To revive its faltering local sector, India wants to prohibit Chinese smartphone makers from selling gadgets for less than 12,000 rupees ($150), a blow to firms like Xiaomi Corp.
According to people familiar with the situation, the action is intended to push Chinese conglomerates out of the bottom part of the world’s second-largest mobile market. It correlates with growing worry over high-volume brands like Realme and Transsion undercutting local producers, they added, declining to be identified because they were addressing a sensitive topic.
Exclusion from India’s entry-level market would damage Xiaomi and its colleagues, who have increasingly relied on India to fuel growth in recent years as their home market has been hobbled by a series of Covid-19 lockdowns. According to market tracker Counterpoint, smartphones priced under $150 accounted for a third of India’s sales volume for the quarter ending June 2022, with Chinese businesses accounting for up to 80% of those shipments.
Xiaomi’s shares fell further in the final minutes of trade in Hong Kong on Monday. It fell 3.6 percent, bringing the year’s drop to more than 35 percent. According to the sources, it is uncertain whether Prime Minister Narendra Modi’s government will publish any regulations or use informal channels to express its preference for Chinese firms.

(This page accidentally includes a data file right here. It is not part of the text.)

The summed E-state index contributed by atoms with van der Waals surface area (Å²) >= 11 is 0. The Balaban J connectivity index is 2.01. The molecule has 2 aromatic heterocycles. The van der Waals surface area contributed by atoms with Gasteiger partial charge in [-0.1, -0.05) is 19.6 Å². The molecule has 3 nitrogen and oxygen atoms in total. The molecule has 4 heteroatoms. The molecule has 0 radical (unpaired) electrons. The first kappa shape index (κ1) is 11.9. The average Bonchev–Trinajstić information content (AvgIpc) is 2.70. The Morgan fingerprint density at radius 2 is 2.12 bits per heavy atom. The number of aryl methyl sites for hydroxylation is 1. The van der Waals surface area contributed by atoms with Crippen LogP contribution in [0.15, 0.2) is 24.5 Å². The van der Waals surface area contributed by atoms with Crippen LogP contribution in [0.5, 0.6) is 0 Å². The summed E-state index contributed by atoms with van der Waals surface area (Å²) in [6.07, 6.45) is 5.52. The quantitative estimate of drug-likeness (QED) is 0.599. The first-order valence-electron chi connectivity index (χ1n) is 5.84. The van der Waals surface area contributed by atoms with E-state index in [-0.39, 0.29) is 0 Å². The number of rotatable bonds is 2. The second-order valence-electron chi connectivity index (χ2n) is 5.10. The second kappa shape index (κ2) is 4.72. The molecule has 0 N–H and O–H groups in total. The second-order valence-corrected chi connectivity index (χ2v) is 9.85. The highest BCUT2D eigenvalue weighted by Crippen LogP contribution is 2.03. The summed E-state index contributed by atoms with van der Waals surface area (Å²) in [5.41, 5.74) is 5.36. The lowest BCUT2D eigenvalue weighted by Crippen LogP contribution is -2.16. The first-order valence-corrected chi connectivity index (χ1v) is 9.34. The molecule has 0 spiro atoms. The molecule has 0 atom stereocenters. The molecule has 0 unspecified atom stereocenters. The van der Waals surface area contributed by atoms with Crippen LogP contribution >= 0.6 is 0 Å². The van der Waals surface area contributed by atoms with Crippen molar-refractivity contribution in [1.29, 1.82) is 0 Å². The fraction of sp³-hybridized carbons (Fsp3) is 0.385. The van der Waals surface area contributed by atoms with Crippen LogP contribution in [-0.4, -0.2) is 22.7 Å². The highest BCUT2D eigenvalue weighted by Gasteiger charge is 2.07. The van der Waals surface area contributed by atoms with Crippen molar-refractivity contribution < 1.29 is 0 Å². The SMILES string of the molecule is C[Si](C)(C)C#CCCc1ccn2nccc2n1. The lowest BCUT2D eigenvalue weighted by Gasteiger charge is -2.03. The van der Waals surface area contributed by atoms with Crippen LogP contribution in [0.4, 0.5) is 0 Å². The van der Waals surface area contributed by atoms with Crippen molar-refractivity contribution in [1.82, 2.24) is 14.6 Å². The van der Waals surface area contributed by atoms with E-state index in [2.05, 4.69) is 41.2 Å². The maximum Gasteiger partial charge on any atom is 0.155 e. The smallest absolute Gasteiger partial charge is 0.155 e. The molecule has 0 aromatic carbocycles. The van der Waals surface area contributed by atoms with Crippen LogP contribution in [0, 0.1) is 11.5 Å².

New Delhi has already subjected Chinese enterprises operating in the country, such as Xiaomi and rivals Oppo and Vivo, to extensive financial inspection, leading to tax requests and money laundering charges. The government has already used unofficial measures to prohibit Huawei Technologies Co. and ZTE Corp. telecom equipment. While there is no official policy that prohibits cellular carriers from purchasing Chinese networking equipment, they are encouraged to do so.
Apple Inc. and Samsung Electronics Co., who charge greater prices for their phones, should be unaffected by the change. Representatives from Xiaomi, Realme, and Transsion did not reply to requests for comment. Officials from India’s technology ministry did not respond to Bloomberg News enquiries.
In the summer of 2020, India increased pressure on Chinese enterprises after more than a dozen Indian soldiers were killed in a battle between the two nuclear-armed rivals on a Himalayan border. It has now blocked over 300 apps, including Tencent Holdings Ltd.’s WeChat and ByteDance Ltd.’s TikTok, as relations between the two countries deteriorate.
Before new entrants from the neighbouring country upset the industry with cheap and feature-rich smartphones, homegrown businesses such as Lava and MicroMax accounted for just under half of India’s smartphone sales.
Chinese smartphone players currently sell the vast majority of smartphones in India, but their market domination has not been “based on free and fair competition,” India’s junior technology minister told the Business Standard newspaper last week. The recurring annual losses made by most Chinese handset producers in India, despite their dominant position, contribute to the allegation of unfair competition.
According to the persons, the government continues to push Chinese executives to create local supply chains, distribution networks, and export from India in private, implying that New Delhi still wants their investment.